There are different schools and approaches within the osteopathic treatment methodology. Treatment by osteopaths can therefore be different.

Osteopathy is a recognized treatment method. Most supplementary health insurance plans cover the treatments. A doctor’s prescription is not necessary for this.

Inquire with your health insurance company before the treatment whether the costs will be covered.

When does osteopathy make sense?

Osteopathy is suitable for every age and constitution (athlete or non-athlete). Both in the preventive area as well as accompanying therapy, or in the follow-up treatment after surgery, acute crises or injuries.

Areas of application

E.g. back pain without clear findings,

acute and chronic back pain or tension, neck tension, headache, joint blockages, knee problems, scoliosis, growth disorders, postural problems, tennis and golf elbow, digestive problems, whiplash and as pregnancy support.

Classical and Sports Massage

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Classic massage therapy is the type of massage that comes to mind when most people think about massage. As the best-known type of bodywork performed today, one of the primary goals of the classic massage technique is to relax the entire body and restore balance. It’s often used for injury prevention. Classical massage can use several techniques, such as stroking, rubbing, kneading, staining and vibration.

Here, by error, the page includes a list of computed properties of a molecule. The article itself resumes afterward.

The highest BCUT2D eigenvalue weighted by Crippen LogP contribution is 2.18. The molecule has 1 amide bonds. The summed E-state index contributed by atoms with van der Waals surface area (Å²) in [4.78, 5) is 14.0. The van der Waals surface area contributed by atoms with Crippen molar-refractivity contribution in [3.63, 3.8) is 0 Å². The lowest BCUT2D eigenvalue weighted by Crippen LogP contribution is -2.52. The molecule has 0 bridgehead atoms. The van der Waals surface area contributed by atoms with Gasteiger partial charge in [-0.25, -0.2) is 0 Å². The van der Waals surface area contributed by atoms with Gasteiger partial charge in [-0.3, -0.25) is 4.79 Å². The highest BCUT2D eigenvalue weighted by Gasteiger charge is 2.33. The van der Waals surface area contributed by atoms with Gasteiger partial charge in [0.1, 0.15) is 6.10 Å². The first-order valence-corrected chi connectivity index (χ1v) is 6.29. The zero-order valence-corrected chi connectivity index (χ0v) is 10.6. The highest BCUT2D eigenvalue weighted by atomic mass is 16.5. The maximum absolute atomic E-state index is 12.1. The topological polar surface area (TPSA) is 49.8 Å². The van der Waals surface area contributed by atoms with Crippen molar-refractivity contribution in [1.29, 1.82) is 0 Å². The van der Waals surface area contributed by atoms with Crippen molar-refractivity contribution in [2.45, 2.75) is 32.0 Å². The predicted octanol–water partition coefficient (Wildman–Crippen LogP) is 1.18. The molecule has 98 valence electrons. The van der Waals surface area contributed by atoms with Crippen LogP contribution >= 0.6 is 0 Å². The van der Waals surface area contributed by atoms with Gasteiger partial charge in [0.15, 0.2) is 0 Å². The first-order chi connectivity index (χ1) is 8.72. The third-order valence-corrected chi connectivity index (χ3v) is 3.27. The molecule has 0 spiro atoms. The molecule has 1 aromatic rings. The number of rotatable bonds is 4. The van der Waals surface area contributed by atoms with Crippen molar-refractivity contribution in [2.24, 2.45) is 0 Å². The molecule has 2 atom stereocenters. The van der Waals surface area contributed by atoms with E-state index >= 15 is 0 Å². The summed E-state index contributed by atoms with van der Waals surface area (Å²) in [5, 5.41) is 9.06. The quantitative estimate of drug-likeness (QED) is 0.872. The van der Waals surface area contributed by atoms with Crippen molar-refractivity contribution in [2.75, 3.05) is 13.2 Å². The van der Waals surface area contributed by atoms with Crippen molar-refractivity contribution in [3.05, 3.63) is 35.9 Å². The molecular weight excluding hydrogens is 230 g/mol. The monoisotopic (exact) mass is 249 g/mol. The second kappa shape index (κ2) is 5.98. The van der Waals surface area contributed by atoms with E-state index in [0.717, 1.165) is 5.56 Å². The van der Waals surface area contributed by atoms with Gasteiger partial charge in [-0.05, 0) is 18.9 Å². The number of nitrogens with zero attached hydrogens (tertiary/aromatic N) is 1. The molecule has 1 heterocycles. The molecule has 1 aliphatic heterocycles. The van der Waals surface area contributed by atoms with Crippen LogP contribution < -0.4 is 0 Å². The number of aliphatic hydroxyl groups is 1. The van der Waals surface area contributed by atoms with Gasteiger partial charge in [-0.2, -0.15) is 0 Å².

Sports massage is a form of massage involving the mobilisation of the soft tissues to benefit a person engaged in regular physical activity. It tends to be more targeted and directed to the problems regularly encountered in the sport of choice and the athlete. Sports massage is designed to assist in correcting problems and imbalances in soft tissue that are caused from repetitive and strenuous physical activity and trauma. The application of sports massage, prior to and after exercise, may enhance performance, aid recovery and prevent injury.

Exercise Guidance

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What does Exercise guidance mean?

The classical way to categorise injuries is the traumatic and non-traumatic split. If the traumatic injury requires a precipitating event (a sprain, a fall, an accident…), the non-traumatic injuries, also called overuse injuries, have a different origin. These injuries are more frequent in cyclical sports such as swimming, running, cycling, cross-country skiing and the sports that combine these sports such as triathlon.

Try and imagine the same movement being repeated a million times per year. It’s easy to assume that the muscles responsible for that same movement will get stronger than the ones that are not a part of it. The idea of a muscle imbalance is very old and somewhat of an abstract construct but it still stands. Pain, injuries and problems may occur solely due to this.

Also it is very important to observe the idea of load management. At any given point in time, a certain amount of load is introduced in our system through physical activity. This load varies in intensity, duration and volume. Our ability to continuously take this load without problems keeps us injury free. However if the load becomes to much, overloading takes place and injury is much more likely.

Many problems and recurring injuries can be managed and sorted by identifying correctly these problems.